Something for example Starling framework is still missing is a rectangle packing utility with which you could generate a texture atlas on the run-time. After some Googling I didn’t come across with too good examples so I spent couple of hours to write one of my own. Since this is a freetime project of mine I am this time also releasing the source code.

**Rectangle packing**

The idea in rectangle packing is to place smaller rectangles inside a bigger container rectangle as tightly as possible. This is especially useful when generating big textures containing many sub textures. My implementation uses the concept of “free rectangles” within the main rectangle. The packed rectangles are always placed in the top left corner of some free rectangle that they completely fit into. To get very close to optimal packing the top most of the left most free rectangles the packed rectangle fits into is selected for placing.

**The algorithm**

Initially there is naturally only one “free rectangle” that is the main rectangle itself. After packing the first rectangle in the original free rectangle is removed and there are from zero to two new free rectangles – if the packed rectangle is as big as the container there are no more free rectangles, if the packed rectangle is as wide or as tall as the container there is one free rectangle either below or on the right side of it and if the packed rectangle is smaller there is one free rectangle below it and one on it’s right side. Packing next rectangle happens the same way – also any other free rectangle the packed rectangle intersects is cut into new smaller free rectangles around the packed rectangle. During the process all the free rectangles that are fully contained by another free rectangle are removed.

*The image below shows how the free rectangles are combined. The image on the left side shows that there are two free rectangles after placing the first rectangle. Placing the second rectangle would divide the free rectangle “2” into two new free rectangles (on the right side and below) and also the free rectangle “1” into three new free rectangles (above, on the right side and below) but here two of these new free rectangles are completely contained in the bigger free rectangles so the total amount of free rectangles after packing the second rectangle is three.*

*To see this rectangle packing in action click the image below. Drag the orange circle at the bottom right corner of the container rectangle with your mouse (keeping the left mouse button down) to see how packed rectangles move around the area. With a decent computer the packing of 500 rectangles takes about 1 millisecond*.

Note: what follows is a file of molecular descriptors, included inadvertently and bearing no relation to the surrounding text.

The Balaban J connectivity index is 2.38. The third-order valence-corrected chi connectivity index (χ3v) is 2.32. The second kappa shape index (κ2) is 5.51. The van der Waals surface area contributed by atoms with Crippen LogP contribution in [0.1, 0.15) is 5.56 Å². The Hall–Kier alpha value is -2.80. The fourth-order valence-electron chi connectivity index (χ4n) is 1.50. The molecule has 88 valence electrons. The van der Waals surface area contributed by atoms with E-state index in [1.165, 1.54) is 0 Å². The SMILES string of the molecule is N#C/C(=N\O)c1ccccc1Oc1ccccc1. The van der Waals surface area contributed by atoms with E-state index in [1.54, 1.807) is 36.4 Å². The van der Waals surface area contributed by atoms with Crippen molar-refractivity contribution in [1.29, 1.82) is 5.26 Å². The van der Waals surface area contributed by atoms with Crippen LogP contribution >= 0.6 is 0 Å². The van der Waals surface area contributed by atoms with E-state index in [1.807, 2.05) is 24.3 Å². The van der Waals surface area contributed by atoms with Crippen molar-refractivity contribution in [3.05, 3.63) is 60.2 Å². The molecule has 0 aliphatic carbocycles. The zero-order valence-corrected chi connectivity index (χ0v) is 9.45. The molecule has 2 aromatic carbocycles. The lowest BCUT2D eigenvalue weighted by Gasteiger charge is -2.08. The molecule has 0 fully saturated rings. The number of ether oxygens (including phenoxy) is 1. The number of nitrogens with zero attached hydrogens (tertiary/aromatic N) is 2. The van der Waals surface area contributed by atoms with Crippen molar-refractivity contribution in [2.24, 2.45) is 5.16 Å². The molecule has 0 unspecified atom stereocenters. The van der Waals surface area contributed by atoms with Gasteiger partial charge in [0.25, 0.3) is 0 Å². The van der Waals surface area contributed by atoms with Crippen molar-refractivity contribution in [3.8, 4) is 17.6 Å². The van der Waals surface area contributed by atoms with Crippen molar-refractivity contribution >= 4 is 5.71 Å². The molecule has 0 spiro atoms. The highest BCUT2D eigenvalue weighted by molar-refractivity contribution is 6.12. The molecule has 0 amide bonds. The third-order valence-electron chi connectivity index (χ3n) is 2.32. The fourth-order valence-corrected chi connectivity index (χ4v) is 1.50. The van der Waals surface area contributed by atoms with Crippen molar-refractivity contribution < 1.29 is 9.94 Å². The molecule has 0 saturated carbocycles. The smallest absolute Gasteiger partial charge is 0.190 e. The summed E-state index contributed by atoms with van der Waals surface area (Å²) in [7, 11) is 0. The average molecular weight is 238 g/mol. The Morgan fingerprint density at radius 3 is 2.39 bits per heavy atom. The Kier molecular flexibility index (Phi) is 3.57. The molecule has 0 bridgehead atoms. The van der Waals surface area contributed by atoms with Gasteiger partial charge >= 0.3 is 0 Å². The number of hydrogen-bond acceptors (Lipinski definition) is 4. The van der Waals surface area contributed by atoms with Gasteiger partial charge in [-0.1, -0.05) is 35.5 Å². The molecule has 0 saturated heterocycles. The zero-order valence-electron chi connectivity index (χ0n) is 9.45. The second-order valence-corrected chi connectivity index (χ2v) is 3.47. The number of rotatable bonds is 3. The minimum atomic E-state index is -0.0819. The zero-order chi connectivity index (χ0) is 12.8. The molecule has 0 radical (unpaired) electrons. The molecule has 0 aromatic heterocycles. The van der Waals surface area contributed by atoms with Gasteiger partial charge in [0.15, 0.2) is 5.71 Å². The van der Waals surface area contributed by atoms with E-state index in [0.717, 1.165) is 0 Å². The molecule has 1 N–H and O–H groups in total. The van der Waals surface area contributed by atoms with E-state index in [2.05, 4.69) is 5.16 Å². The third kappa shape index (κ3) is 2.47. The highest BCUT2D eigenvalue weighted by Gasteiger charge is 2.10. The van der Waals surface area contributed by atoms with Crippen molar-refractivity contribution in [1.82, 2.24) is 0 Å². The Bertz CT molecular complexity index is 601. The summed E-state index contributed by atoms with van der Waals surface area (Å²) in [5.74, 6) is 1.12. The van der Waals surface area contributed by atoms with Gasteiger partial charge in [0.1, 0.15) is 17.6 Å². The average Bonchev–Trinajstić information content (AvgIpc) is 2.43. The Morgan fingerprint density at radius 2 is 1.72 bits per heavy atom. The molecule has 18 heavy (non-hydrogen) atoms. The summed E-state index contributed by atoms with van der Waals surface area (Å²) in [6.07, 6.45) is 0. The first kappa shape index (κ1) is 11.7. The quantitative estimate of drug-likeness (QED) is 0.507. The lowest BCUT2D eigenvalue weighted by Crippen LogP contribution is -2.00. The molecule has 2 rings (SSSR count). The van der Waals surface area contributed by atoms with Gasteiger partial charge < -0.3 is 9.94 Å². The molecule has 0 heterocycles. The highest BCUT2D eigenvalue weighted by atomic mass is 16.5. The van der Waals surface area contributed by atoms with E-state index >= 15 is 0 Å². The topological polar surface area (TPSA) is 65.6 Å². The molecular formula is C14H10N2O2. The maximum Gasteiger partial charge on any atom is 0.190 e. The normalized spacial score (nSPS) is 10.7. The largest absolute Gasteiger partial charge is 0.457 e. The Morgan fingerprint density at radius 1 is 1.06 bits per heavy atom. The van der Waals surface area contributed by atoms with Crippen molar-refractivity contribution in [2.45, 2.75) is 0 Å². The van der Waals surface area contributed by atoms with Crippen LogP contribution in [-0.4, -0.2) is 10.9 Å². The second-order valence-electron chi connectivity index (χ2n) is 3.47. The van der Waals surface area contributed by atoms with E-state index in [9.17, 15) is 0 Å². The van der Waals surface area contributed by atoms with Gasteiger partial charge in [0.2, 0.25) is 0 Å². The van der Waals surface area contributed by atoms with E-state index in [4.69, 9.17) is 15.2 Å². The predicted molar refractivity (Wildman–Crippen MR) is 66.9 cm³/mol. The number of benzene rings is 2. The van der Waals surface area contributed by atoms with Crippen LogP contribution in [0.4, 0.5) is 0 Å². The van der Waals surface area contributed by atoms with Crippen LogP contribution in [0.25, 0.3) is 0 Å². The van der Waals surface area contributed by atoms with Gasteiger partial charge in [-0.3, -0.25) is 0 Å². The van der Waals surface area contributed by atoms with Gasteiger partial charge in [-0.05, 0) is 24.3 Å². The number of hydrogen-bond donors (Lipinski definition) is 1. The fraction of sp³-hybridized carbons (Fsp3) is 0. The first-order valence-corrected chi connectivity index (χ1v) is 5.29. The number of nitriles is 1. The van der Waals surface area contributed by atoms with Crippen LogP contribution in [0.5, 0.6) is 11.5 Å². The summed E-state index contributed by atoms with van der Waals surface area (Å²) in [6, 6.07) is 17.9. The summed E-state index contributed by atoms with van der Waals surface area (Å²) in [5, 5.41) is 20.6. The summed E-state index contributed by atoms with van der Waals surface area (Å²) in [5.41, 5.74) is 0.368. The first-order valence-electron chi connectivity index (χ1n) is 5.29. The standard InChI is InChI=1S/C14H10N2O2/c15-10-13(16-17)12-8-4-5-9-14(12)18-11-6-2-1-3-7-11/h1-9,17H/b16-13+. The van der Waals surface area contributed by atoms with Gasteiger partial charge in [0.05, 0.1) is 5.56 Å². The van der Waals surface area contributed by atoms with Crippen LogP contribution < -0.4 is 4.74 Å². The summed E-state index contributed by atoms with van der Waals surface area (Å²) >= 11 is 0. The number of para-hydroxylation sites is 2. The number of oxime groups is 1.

You can download the full source code for the demo GitHub.

Like the copyright notice in the source files says you may use and/or modify the source code freely but do not remove the copyright notice or move the files into other packages. If you find the utility especially useful you can mention me in credits too.

**Update:** The version available since 22nd of August 2012 almost 10 times the speed of the original one.

## Comments

I managed to almost double the packing speed with 500 rectangles so I will update the source code soon (I’m also starting to use GitHub for that) so come back in couple of days to get the updated version.

Great, these days I was thinking to start with work on something similar. You saved my time. Thanks.

That’s nice to hear.

The latest version of the source code is now available in GitHub. Updated also the demo to use the optimized version.

It’ll can be even better if you will rotate rectangles

Yes, rotating would help how tight the rectangles are packed and it might also still improve the speed if the short side is always the horizontal side but then the classes using this utility would also need to support the rotating.

Great! I’m making a game where we need to load separate images from server and pack all of them for performance. I’ll give it a try đź™‚

Will there ever be an option to NOT specify the width and height? I want to use as small a rectangle as possible so I’d prefer if the class automatically chose the smallest size rectangle once all the rectangles were sorted.

Something like:

packer.packRectangles();

trace(packer.newWidth);

trace(packer.newHeight);

The algorithm works so that it needs the initial limits for the area.

Found a little bug.

I was trying to automatically determine the minimum size container for a certain collection of rectangles. by trying different sizes, to see when all rectangles fit. however, i saw a little bug, on a reset(width,height) you’re not changing the mOutsideRectangle x and y. I added these lines at the beginning of the reset function, and all is working fine again:

mOutsideRectangle.x = width + 1;

mOutsideRectangle.y = height + 1;

Good catch. Fixed that now also to the current version in GitHub.

## Trackbacks

[…] RectanglePacking is aÂ utility class to pack smaller rectangles within larger container rectangle efficiently. Built is efficiency in mind, the algorithm can pack 500 rectangles in 1-2ms on a decent computer.Â TheÂ implementation uses the concept of â€śfree rectanglesâ€ť within the main rectangle. The packed rectangles are always placed in the top left corner of some free rectangle that they completely fit into. […]

[…] thing to do was a packing algorithm. Fortunately we remembered the one made and open-sourced by Ville Koskela in AS3, so we started with a Unity C# port. Click here to view the Unity rectangle packing example […]